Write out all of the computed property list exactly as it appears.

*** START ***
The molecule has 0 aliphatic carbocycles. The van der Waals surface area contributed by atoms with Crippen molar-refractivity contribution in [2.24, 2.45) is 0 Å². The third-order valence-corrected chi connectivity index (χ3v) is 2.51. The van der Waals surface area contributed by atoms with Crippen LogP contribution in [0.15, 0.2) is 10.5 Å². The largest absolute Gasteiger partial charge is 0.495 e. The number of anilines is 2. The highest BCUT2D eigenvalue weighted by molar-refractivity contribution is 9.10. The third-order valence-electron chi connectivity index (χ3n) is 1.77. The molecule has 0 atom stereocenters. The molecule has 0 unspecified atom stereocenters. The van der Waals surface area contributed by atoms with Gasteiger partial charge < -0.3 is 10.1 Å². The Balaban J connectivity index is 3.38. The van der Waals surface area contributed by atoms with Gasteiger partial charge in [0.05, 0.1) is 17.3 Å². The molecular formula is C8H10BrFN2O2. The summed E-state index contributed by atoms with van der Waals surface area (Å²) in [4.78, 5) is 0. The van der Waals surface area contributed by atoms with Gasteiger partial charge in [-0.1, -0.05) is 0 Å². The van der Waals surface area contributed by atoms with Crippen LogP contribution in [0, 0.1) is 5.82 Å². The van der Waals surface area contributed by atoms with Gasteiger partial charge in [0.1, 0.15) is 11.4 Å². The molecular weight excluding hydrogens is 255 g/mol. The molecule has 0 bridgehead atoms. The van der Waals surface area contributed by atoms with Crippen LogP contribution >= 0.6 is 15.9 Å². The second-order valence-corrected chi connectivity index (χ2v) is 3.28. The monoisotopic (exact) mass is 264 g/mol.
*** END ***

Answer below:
The molecule has 0 aliphatic carbocycles. The van der Waals surface area contributed by atoms with Crippen molar-refractivity contribution in [2.24, 2.45) is 0 Å². The third-order valence-corrected chi connectivity index (χ3v) is 2.51. The van der Waals surface area contributed by atoms with Crippen LogP contribution in [0.15, 0.2) is 10.5 Å². The largest absolute Gasteiger partial charge is 0.495 e. The number of anilines is 2. The highest BCUT2D eigenvalue weighted by molar-refractivity contribution is 9.10. The third-order valence-electron chi connectivity index (χ3n) is 1.77. The molecule has 0 atom stereocenters. The molecule has 0 unspecified atom stereocenters. The van der Waals surface area contributed by atoms with Gasteiger partial charge < -0.3 is 10.1 Å². The Balaban J connectivity index is 3.38. The van der Waals surface area contributed by atoms with Gasteiger partial charge in [0.05, 0.1) is 17.3 Å². The molecular formula is C8H10BrFN2O2. The summed E-state index contributed by atoms with van der Waals surface area (Å²) in [4.78, 5) is 0. The van der Waals surface area contributed by atoms with Gasteiger partial charge in [-0.1, -0.05) is 0 Å². The van der Waals surface area contributed by atoms with Crippen LogP contribution in [0, 0.1) is 5.82 Å². The van der Waals surface area contributed by atoms with Gasteiger partial charge in [0.1, 0.15) is 11.4 Å². The molecular weight excluding hydrogens is 255 g/mol. The molecule has 0 bridgehead atoms. The van der Waals surface area contributed by atoms with Crippen LogP contribution >= 0.6 is 15.9 Å². The second-order valence-corrected chi connectivity index (χ2v) is 3.28. The monoisotopic (exact) mass is 264 g/mol.